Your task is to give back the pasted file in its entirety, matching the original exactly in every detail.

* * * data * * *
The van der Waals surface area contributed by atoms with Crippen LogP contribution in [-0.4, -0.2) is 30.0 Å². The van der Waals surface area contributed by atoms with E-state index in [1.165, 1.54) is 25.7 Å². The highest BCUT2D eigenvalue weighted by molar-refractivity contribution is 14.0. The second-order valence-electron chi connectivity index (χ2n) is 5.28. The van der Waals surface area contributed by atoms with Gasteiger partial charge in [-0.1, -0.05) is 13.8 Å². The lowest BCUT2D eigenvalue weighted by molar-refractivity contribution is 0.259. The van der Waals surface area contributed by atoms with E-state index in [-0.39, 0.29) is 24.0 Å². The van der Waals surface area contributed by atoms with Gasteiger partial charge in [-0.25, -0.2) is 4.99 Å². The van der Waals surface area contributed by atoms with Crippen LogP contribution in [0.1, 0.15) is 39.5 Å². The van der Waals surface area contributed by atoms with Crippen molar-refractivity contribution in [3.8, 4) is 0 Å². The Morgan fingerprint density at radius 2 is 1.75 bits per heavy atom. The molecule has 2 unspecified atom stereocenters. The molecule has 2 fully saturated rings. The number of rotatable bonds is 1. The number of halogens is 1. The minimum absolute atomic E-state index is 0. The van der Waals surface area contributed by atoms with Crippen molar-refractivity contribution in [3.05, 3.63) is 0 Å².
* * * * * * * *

The van der Waals surface area contributed by atoms with Crippen LogP contribution in [-0.4, -0.2) is 30.0 Å². The van der Waals surface area contributed by atoms with E-state index in [1.165, 1.54) is 25.7 Å². The highest BCUT2D eigenvalue weighted by molar-refractivity contribution is 14.0. The second-order valence-electron chi connectivity index (χ2n) is 5.28. The van der Waals surface area contributed by atoms with Gasteiger partial charge in [-0.1, -0.05) is 13.8 Å². The lowest BCUT2D eigenvalue weighted by molar-refractivity contribution is 0.259. The van der Waals surface area contributed by atoms with E-state index in [-0.39, 0.29) is 24.0 Å². The van der Waals surface area contributed by atoms with Gasteiger partial charge in [-0.25, -0.2) is 4.99 Å². The van der Waals surface area contributed by atoms with Crippen LogP contribution in [0.1, 0.15) is 39.5 Å². The van der Waals surface area contributed by atoms with Crippen molar-refractivity contribution in [3.8, 4) is 0 Å². The Morgan fingerprint density at radius 2 is 1.75 bits per heavy atom. The molecule has 2 unspecified atom stereocenters. The molecule has 2 fully saturated rings. The number of rotatable bonds is 1. The number of halogens is 1. The minimum absolute atomic E-state index is 0. The van der Waals surface area contributed by atoms with Crippen molar-refractivity contribution in [3.05, 3.63) is 0 Å².